Elizabeth Milias: No green light at the virtue signal | AspenTimes.com

Elizabeth Milias: No green light at the virtue signal

Elizabeth Milias
The Red Ant

Aspen City Council used to proudly roll out its top 10 goals for the coming year. These were predictable wish lists and pet projects that infrequently came to fruition. In fact, we rarely heard much about these goals after they were announced, and you can bet there were no year-end recaps listing those not achieved.

This year, council has just three goals. Maybe with so few they think they might just get them done. I’m not so sure. They have chosen to focus on the development of a child care facility at Burlingame, creating more subsidized housing, and policies to reduce greenhouse gas emissions and solid waste. Theoretically, council’s goals are meant to address the community’s greatest needs, yet somehow, our elected geniuses have overlooked the biggest and most impactful issue facing everyone the community: traffic. There’s nary a mention of it in their goal-setting, which raises the question of whether or not they even notice, or care.

Notably, each of the prioritized goals directly and significantly impacts our horrendous traffic problem in its own detrimental way.

The addition of an 8,300-square-foot child care facility at Burlingame Ranch to accommodate 70 infants, toddlers and preschoolers is at best a folly when viewed in terms of Aspen’s traffic problem. Unscientifically accounting for siblings, I will guess that 55 families will patronize this day care offering. Maybe a couple dozen of them will be Burlingame residents. That’s still 30 families who will leave their Aspen homes, drive west out of town to Burlingame for drop-off, and join the morning commute back into town for work. Those same 30 families will repeat the journey in the afternoon, lining up with downvalley traffic for pick-up and returning home to town. Shampoo, rinse, and repeat, five days a week. There are many unaddressed questions about building an $8 million child care center at Burlingame, including the pesky issue of how to pay for it, but simply in terms of the community’s single biggest issue, traffic, this idea is a loser on its face due to its location.

Has there ever been a council that hasn’t prioritized subsidized housing? I’m guessing no. This time there will even be a special housing retreat to craft a multi-year strategic plan and address lingering philosophical questions for the future, but in the meantime, the third phase of Burlingame construction is underway, as are initial plans for the housing development at the lumberyard. There are dozens of obvious questions related to both of these projects, but through the prism of traffic alone, they’re both fatally flawed. Obviously both are “outside the roundabout,” a designation that mandates travel along Highway 82 into and out of town for necessities: work, groceries, the post office and nightlife. Burlingame 3 will add 79 units, and densities at the lumberyard are contemplated to be as large as 500 units. Even at half that amount, you can do the math and picture the influx of vehicles onto the highway. Perhaps our housing focus needs to first be on preventing the loss of 496 units due to expiring deed restrictions instead, an issue that won’t add a single car.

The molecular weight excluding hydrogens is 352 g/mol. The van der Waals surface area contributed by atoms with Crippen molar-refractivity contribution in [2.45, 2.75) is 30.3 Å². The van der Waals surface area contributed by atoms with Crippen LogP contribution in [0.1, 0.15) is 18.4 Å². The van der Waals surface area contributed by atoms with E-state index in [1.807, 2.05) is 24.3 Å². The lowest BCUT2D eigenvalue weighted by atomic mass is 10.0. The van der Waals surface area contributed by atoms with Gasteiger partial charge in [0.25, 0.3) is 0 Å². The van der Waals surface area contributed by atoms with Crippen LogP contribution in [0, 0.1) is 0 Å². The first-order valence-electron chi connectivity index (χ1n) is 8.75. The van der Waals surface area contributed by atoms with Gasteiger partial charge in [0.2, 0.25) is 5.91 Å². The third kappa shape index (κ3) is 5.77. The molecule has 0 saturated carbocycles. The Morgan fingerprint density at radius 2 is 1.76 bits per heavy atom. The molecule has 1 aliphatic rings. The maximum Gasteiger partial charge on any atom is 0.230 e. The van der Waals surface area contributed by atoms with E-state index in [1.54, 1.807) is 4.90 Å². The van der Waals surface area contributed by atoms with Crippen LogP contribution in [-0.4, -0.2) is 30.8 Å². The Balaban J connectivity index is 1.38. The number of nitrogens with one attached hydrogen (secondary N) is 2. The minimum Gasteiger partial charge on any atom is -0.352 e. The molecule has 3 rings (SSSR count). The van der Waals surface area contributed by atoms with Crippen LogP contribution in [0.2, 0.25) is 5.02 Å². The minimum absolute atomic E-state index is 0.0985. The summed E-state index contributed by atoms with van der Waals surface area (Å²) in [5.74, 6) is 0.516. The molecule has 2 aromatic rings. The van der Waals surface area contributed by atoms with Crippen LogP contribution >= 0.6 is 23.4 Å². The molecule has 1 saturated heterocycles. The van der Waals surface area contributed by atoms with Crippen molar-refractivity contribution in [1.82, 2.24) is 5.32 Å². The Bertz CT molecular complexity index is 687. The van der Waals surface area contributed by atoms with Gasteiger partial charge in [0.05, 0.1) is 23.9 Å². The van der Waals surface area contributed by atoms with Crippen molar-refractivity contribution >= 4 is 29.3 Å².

We are already at gridlock. Granted, the closure of I-70 has exponentially exacerbated the issue, but our traffic woes were unsustainable to begin with. An out-of-town day care center at Burlingame and the addition of several hundred units of worker housing even further afield are ingredients in Aspen’s very own recipe for unmitigated disaster. Where exactly will all the cars go? Seriously. There is already nowhere to park. Say what you will about the s curve versus a four-lane highway into town; traffic will always slow to 25 mph on Main Street and the issue of even more cars with nowhere to park will simply not resolve itself.

Furthermore, how can any rational, fresh air-loving human being not laugh out loud at City Council’s hypocritical third priority of “reducing greenhouse gas emissions” given our current traffic conundrum? Our streets are choked with circling and idling traffic, and our neighborhoods are gagging on exhaust fumes long before and after rush hour. Addressing Aspen’s traffic nightmare needs to be goal No. 1, with all other plans, projects and follies back-burnered until it’s solved.

And stop virtue-signaling. It’s well past time to singularly focus on addressing and managing our horrific traffic problem before mandating residential composting and aspiring to zero-net waste this decade as an example to the world. These are noble ideas, but as goals they ring hollow when local traffic is at an all-day standstill on Main Street.

Desperate times call for desperate measures. How about a week-long fall experiment that utilizes our designated intercept lot as it was intended? With all due respect to the ad-hoc homeless encampment there today, mandate that upvalley traffic stop and park for free at the intersection of Highway 82 and Brush Creek Road. We have plenty of buses that can continually run into and out of town. As an experiment, it would certainly upset the apple cart for a week, but how else will we ever learn what might work?

We’ve got to try something.

Contact TheRedAntEM@comcast.net



See more

Support Local Journalism

Support Local Journalism

Readers around Aspen and Snowmass Village make the Aspen Times’ work possible. Your financial contribution supports our efforts to deliver quality, locally relevant journalism.

Now more than ever, your support is critical to help us keep our community informed about the evolving coronavirus pandemic and the impact it is having locally. Every contribution, however large or small, will make a difference.

Each donation will be used exclusively for the development and creation of increased news coverage.